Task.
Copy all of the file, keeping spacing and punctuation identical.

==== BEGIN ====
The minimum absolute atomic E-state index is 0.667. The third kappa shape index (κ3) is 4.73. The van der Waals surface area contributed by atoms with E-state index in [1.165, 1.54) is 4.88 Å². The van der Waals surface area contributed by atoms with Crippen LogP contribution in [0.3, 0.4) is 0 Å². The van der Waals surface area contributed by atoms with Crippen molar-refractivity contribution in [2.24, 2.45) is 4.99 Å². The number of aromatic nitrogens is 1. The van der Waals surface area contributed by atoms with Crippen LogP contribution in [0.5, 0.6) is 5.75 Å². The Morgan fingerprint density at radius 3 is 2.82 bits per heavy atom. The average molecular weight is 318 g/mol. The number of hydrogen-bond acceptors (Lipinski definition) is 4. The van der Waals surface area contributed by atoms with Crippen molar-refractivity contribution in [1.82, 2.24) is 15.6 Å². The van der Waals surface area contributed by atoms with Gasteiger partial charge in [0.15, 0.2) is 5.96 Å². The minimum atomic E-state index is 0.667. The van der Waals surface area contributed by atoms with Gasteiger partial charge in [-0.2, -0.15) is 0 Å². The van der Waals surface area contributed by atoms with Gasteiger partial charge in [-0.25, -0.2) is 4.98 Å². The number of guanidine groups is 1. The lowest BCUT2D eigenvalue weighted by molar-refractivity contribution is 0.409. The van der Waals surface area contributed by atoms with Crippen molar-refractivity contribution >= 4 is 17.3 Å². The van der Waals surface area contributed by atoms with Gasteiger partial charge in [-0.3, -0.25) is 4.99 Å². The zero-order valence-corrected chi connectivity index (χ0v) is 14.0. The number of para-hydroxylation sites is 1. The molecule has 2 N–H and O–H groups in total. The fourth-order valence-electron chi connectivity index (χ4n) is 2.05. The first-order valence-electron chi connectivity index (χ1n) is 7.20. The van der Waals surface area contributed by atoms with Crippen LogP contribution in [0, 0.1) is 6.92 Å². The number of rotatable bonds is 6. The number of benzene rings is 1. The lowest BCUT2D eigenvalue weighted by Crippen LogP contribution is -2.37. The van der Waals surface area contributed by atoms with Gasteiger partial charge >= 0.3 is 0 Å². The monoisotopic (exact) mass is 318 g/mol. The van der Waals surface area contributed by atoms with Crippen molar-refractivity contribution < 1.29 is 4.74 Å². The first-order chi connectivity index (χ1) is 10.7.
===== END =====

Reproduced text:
The minimum absolute atomic E-state index is 0.667. The third kappa shape index (κ3) is 4.73. The van der Waals surface area contributed by atoms with E-state index in [1.165, 1.54) is 4.88 Å². The van der Waals surface area contributed by atoms with Crippen LogP contribution in [0.3, 0.4) is 0 Å². The van der Waals surface area contributed by atoms with Crippen molar-refractivity contribution in [2.24, 2.45) is 4.99 Å². The number of aromatic nitrogens is 1. The van der Waals surface area contributed by atoms with Crippen LogP contribution in [0.5, 0.6) is 5.75 Å². The Morgan fingerprint density at radius 3 is 2.82 bits per heavy atom. The average molecular weight is 318 g/mol. The number of hydrogen-bond acceptors (Lipinski definition) is 4. The van der Waals surface area contributed by atoms with Crippen molar-refractivity contribution in [1.82, 2.24) is 15.6 Å². The van der Waals surface area contributed by atoms with Gasteiger partial charge in [0.15, 0.2) is 5.96 Å². The minimum atomic E-state index is 0.667. The van der Waals surface area contributed by atoms with Gasteiger partial charge in [-0.2, -0.15) is 0 Å². The van der Waals surface area contributed by atoms with Gasteiger partial charge in [-0.25, -0.2) is 4.98 Å². The number of guanidine groups is 1. The lowest BCUT2D eigenvalue weighted by molar-refractivity contribution is 0.409. The van der Waals surface area contributed by atoms with Crippen molar-refractivity contribution >= 4 is 17.3 Å². The van der Waals surface area contributed by atoms with Gasteiger partial charge in [-0.3, -0.25) is 4.99 Å². The zero-order valence-corrected chi connectivity index (χ0v) is 14.0. The number of para-hydroxylation sites is 1. The molecule has 2 N–H and O–H groups in total. The fourth-order valence-electron chi connectivity index (χ4n) is 2.05. The first-order valence-electron chi connectivity index (χ1n) is 7.20. The van der Waals surface area contributed by atoms with Crippen LogP contribution in [0, 0.1) is 6.92 Å². The number of rotatable bonds is 6. The number of benzene rings is 1. The lowest BCUT2D eigenvalue weighted by Crippen LogP contribution is -2.37. The van der Waals surface area contributed by atoms with Gasteiger partial charge >= 0.3 is 0 Å². The monoisotopic (exact) mass is 318 g/mol. The van der Waals surface area contributed by atoms with Crippen molar-refractivity contribution < 1.29 is 4.74 Å². The first-order chi connectivity index (χ1) is 10.7.